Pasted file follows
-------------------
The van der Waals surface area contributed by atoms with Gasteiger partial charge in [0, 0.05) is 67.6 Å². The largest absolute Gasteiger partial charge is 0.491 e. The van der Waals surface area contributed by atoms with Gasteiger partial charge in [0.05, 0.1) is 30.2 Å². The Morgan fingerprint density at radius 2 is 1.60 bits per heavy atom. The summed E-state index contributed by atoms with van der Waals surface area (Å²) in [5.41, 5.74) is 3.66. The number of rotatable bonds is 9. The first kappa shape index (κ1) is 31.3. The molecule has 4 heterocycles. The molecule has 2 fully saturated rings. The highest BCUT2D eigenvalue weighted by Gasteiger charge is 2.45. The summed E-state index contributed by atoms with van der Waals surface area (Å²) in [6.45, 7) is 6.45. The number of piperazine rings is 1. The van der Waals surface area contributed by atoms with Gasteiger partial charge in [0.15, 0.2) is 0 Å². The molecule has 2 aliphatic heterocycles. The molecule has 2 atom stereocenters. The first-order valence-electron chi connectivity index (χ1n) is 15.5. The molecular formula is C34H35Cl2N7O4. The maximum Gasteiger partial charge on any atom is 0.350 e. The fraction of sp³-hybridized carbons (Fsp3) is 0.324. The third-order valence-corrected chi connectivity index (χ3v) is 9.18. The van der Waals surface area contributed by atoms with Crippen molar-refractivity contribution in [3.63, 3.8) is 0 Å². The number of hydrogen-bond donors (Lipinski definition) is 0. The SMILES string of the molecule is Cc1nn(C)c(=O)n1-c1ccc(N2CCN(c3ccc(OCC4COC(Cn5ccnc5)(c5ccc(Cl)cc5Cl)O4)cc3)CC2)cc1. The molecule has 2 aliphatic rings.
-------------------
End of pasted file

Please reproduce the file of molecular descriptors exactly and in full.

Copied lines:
The van der Waals surface area contributed by atoms with Gasteiger partial charge in [0, 0.05) is 67.6 Å². The largest absolute Gasteiger partial charge is 0.491 e. The van der Waals surface area contributed by atoms with Gasteiger partial charge in [0.05, 0.1) is 30.2 Å². The Morgan fingerprint density at radius 2 is 1.60 bits per heavy atom. The summed E-state index contributed by atoms with van der Waals surface area (Å²) in [5.41, 5.74) is 3.66. The number of rotatable bonds is 9. The first kappa shape index (κ1) is 31.3. The molecule has 4 heterocycles. The molecule has 2 fully saturated rings. The highest BCUT2D eigenvalue weighted by Gasteiger charge is 2.45. The summed E-state index contributed by atoms with van der Waals surface area (Å²) in [6.45, 7) is 6.45. The number of piperazine rings is 1. The van der Waals surface area contributed by atoms with Gasteiger partial charge in [0.15, 0.2) is 0 Å². The molecule has 2 aliphatic heterocycles. The molecule has 2 atom stereocenters. The first-order valence-electron chi connectivity index (χ1n) is 15.5. The molecular formula is C34H35Cl2N7O4. The maximum Gasteiger partial charge on any atom is 0.350 e. The fraction of sp³-hybridized carbons (Fsp3) is 0.324. The third-order valence-corrected chi connectivity index (χ3v) is 9.18. The van der Waals surface area contributed by atoms with Crippen molar-refractivity contribution in [3.63, 3.8) is 0 Å². The number of hydrogen-bond donors (Lipinski definition) is 0. The SMILES string of the molecule is Cc1nn(C)c(=O)n1-c1ccc(N2CCN(c3ccc(OCC4COC(Cn5ccnc5)(c5ccc(Cl)cc5Cl)O4)cc3)CC2)cc1. The molecule has 2 aliphatic rings.